Long term Airbus training for work seems like it is taking eons to complete. Truth be told for a new-hire course it is actually fairly compact. However, even with the weekly two day sabbatical home, it seems like I have been out of the Garaggio for much too long. I am itching to get back to work on the Long Ez. Hopefully I can go home tomorrow. To keep my sanity, I have spent what little time I have, following other peoples airplane projects.
There aren’t many Long EZ projects going now a days, and even fewer from us younger people. However there seems to be about 5 people on the internet that are actively building and posting about their Long Ez’s. One of those guys is Nate Mullins. He has been building for almost three years (IIRC), and picked up his project as a partially completed airplane. Since then he has done some fantastic work.
Nate’s Long, like pretty much any Long Ez that is currently being built (mine included), is not being built strictly according to plans. There are some good reasons for deviating from the plans. One is that since the design is no longer supported, people have come up with changes that are widely accepted as improvements. Other changes are because the design is mature and many smart people have found ways of extracting more performance or reliability. Yet other changes are just to fancy a new builder and their interests, mission, and hypotheses.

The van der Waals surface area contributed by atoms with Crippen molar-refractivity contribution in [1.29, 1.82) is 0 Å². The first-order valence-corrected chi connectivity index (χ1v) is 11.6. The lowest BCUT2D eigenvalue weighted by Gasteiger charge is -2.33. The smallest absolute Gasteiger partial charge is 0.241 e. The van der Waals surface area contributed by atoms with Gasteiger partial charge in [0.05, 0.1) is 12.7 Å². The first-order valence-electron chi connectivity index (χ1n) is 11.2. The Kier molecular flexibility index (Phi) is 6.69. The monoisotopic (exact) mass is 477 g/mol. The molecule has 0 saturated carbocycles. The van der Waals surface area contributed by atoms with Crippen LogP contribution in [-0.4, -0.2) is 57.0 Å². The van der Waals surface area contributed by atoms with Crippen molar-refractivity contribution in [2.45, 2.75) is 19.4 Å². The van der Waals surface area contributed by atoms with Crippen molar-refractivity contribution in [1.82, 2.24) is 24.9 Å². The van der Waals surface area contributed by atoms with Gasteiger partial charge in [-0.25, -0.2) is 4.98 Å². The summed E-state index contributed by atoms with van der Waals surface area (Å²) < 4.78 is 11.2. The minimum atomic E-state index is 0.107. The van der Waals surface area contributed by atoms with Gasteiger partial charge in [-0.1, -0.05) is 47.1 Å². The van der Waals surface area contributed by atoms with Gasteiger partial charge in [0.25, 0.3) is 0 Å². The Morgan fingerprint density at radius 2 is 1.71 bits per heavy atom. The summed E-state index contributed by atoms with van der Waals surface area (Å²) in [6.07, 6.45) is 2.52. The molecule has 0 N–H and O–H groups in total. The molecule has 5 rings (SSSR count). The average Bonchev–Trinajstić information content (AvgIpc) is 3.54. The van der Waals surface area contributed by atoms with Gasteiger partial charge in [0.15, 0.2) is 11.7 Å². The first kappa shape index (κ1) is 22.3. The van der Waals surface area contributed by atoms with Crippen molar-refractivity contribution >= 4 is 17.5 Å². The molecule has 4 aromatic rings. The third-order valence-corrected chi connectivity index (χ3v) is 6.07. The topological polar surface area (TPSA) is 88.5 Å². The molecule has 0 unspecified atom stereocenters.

Whatever the reason is, Nate’s list of modifications is quite long and very interesting. Time will tell if they all work out to his liking. Of note, one modification is an aft hinged canopy with a different latching system.
Another thing that will be really cool is his use of a UL Power 390is and a Hertzler silver bullet prop. The engine produces 160 horsepower and weighs in at only 225 lbs. Maybe a bit more with accessories and installation. It is a really neat engine and I look forward to seeing what kind of performance he gets. I’m optimistic about it, especially with as light as it is.
He is also using Klaus Savier’s carbon fiber landing gear fairings which he has mated up with Sam James’ wheel pants. His installation looks nice, and will keep the drag to a minimum. I plan on doing a wheel pant installation in the near future, and looks like I can copy Nate’s methodology.
Another thing Nate is doing is putting an EFIS in the panel. He spent considerable time working with a CAD shop and manufacturer to design, cut, paint, and silk screen an instrument panel for his airplane. I think it looks superb and will fit all the accommodations of a well equipped long ez. I am considering having a panel done for me. Though I am probably to cheap to pay someone.
I have been really impressed with his airplane and can’t wait to see how it finishes out. He is working hard on it, and from my best guess looks to be putting 10+ hours a day in on the project. You can see his project on his web log by clicking his name hyper link above. Great job Nate and thanks for keeping me motivated, even when I am 1250+ miles away from my workshop.